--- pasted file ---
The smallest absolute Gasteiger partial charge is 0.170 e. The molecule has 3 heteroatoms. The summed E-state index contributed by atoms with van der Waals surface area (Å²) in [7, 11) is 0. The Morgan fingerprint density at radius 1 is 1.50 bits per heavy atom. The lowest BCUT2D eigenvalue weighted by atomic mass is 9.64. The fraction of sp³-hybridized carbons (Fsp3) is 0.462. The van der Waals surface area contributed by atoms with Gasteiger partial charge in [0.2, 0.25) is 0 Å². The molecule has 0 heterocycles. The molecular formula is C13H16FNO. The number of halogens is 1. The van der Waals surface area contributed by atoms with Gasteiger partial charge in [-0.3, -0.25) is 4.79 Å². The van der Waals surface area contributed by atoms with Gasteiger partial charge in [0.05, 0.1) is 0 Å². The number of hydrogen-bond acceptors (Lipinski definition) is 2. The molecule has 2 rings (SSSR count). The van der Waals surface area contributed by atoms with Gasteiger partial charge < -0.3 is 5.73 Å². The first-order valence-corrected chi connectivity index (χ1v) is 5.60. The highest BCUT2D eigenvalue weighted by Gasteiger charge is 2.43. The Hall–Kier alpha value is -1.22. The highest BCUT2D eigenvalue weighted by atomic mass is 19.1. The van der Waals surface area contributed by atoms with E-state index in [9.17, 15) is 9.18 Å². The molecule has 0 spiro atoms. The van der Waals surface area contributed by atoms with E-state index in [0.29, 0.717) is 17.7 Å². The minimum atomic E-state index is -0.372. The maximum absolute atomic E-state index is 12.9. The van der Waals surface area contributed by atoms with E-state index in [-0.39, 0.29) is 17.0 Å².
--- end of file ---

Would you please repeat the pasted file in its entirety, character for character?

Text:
The smallest absolute Gasteiger partial charge is 0.170 e. The molecule has 3 heteroatoms. The summed E-state index contributed by atoms with van der Waals surface area (Å²) in [7, 11) is 0. The Morgan fingerprint density at radius 1 is 1.50 bits per heavy atom. The lowest BCUT2D eigenvalue weighted by atomic mass is 9.64. The fraction of sp³-hybridized carbons (Fsp3) is 0.462. The van der Waals surface area contributed by atoms with Gasteiger partial charge in [0.2, 0.25) is 0 Å². The molecule has 0 heterocycles. The molecular formula is C13H16FNO. The number of halogens is 1. The van der Waals surface area contributed by atoms with Gasteiger partial charge in [-0.3, -0.25) is 4.79 Å². The van der Waals surface area contributed by atoms with Gasteiger partial charge in [0.05, 0.1) is 0 Å². The number of hydrogen-bond acceptors (Lipinski definition) is 2. The molecule has 2 rings (SSSR count). The van der Waals surface area contributed by atoms with Gasteiger partial charge < -0.3 is 5.73 Å². The first-order valence-corrected chi connectivity index (χ1v) is 5.60. The highest BCUT2D eigenvalue weighted by Gasteiger charge is 2.43. The Hall–Kier alpha value is -1.22. The highest BCUT2D eigenvalue weighted by atomic mass is 19.1. The van der Waals surface area contributed by atoms with E-state index in [9.17, 15) is 9.18 Å². The molecule has 0 spiro atoms. The van der Waals surface area contributed by atoms with E-state index in [0.29, 0.717) is 17.7 Å². The minimum atomic E-state index is -0.372. The maximum absolute atomic E-state index is 12.9. The van der Waals surface area contributed by atoms with E-state index in [-0.39, 0.29) is 17.0 Å².